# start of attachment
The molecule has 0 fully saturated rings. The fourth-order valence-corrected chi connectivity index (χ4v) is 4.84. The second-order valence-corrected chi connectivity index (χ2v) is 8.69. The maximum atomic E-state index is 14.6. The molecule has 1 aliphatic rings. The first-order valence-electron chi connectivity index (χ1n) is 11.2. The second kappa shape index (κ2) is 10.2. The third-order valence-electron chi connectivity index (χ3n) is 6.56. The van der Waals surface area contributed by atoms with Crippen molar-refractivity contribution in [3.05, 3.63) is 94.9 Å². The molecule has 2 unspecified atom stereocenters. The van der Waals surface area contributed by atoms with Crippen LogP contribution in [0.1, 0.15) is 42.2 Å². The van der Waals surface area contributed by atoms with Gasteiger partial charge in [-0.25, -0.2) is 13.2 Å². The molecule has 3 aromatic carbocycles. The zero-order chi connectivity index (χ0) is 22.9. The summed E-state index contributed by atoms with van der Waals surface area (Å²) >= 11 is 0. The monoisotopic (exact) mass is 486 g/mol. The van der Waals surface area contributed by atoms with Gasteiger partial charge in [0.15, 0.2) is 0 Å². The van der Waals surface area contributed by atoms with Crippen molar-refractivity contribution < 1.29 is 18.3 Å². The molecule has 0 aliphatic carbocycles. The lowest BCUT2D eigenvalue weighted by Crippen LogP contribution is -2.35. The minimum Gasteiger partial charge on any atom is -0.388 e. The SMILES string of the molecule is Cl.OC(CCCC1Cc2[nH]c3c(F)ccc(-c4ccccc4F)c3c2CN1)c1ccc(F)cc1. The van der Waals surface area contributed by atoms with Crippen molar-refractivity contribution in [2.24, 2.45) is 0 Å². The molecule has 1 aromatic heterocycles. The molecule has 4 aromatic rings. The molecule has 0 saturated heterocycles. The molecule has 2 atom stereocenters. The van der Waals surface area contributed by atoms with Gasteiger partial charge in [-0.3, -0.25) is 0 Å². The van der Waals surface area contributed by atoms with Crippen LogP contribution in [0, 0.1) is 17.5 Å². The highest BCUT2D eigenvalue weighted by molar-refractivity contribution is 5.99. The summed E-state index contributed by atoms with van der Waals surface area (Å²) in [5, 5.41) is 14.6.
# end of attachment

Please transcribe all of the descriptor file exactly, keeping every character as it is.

The molecule has 0 fully saturated rings. The fourth-order valence-corrected chi connectivity index (χ4v) is 4.84. The second-order valence-corrected chi connectivity index (χ2v) is 8.69. The maximum atomic E-state index is 14.6. The molecule has 1 aliphatic rings. The first-order valence-electron chi connectivity index (χ1n) is 11.2. The second kappa shape index (κ2) is 10.2. The third-order valence-electron chi connectivity index (χ3n) is 6.56. The van der Waals surface area contributed by atoms with Crippen molar-refractivity contribution in [3.05, 3.63) is 94.9 Å². The molecule has 2 unspecified atom stereocenters. The van der Waals surface area contributed by atoms with Crippen LogP contribution in [0.1, 0.15) is 42.2 Å². The van der Waals surface area contributed by atoms with Gasteiger partial charge in [-0.25, -0.2) is 13.2 Å². The molecule has 3 aromatic carbocycles. The zero-order chi connectivity index (χ0) is 22.9. The summed E-state index contributed by atoms with van der Waals surface area (Å²) >= 11 is 0. The monoisotopic (exact) mass is 486 g/mol. The van der Waals surface area contributed by atoms with Gasteiger partial charge in [0.15, 0.2) is 0 Å². The van der Waals surface area contributed by atoms with Crippen molar-refractivity contribution < 1.29 is 18.3 Å². The molecule has 0 aliphatic carbocycles. The lowest BCUT2D eigenvalue weighted by Crippen LogP contribution is -2.35. The minimum Gasteiger partial charge on any atom is -0.388 e. The SMILES string of the molecule is Cl.OC(CCCC1Cc2[nH]c3c(F)ccc(-c4ccccc4F)c3c2CN1)c1ccc(F)cc1. The van der Waals surface area contributed by atoms with Crippen molar-refractivity contribution in [2.24, 2.45) is 0 Å². The molecule has 1 aromatic heterocycles. The molecule has 4 aromatic rings. The molecule has 0 saturated heterocycles. The molecule has 2 atom stereocenters. The van der Waals surface area contributed by atoms with Gasteiger partial charge in [-0.3, -0.25) is 0 Å². The van der Waals surface area contributed by atoms with Crippen LogP contribution in [0, 0.1) is 17.5 Å². The highest BCUT2D eigenvalue weighted by molar-refractivity contribution is 5.99. The summed E-state index contributed by atoms with van der Waals surface area (Å²) in [5, 5.41) is 14.6.